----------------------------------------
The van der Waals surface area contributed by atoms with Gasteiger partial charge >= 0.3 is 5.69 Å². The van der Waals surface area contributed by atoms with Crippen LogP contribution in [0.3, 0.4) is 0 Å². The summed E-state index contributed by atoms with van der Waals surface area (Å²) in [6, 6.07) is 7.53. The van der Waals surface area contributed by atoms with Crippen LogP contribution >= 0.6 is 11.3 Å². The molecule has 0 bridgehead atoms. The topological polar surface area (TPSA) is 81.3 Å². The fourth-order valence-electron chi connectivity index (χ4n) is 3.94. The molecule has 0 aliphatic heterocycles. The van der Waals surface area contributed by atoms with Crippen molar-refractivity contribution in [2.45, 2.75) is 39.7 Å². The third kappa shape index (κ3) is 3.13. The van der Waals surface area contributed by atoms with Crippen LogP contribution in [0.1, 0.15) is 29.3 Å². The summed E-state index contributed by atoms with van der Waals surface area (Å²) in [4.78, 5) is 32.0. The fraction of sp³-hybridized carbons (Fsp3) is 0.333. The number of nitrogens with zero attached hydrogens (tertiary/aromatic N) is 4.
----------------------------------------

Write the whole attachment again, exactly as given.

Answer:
The van der Waals surface area contributed by atoms with Gasteiger partial charge >= 0.3 is 5.69 Å². The van der Waals surface area contributed by atoms with Crippen LogP contribution in [0.3, 0.4) is 0 Å². The summed E-state index contributed by atoms with van der Waals surface area (Å²) in [6, 6.07) is 7.53. The van der Waals surface area contributed by atoms with Crippen LogP contribution >= 0.6 is 11.3 Å². The molecule has 0 bridgehead atoms. The topological polar surface area (TPSA) is 81.3 Å². The fourth-order valence-electron chi connectivity index (χ4n) is 3.94. The molecule has 0 aliphatic heterocycles. The van der Waals surface area contributed by atoms with Crippen molar-refractivity contribution in [2.45, 2.75) is 39.7 Å². The third kappa shape index (κ3) is 3.13. The van der Waals surface area contributed by atoms with Crippen LogP contribution in [0.1, 0.15) is 29.3 Å². The summed E-state index contributed by atoms with van der Waals surface area (Å²) in [4.78, 5) is 32.0. The fraction of sp³-hybridized carbons (Fsp3) is 0.333. The number of nitrogens with zero attached hydrogens (tertiary/aromatic N) is 4.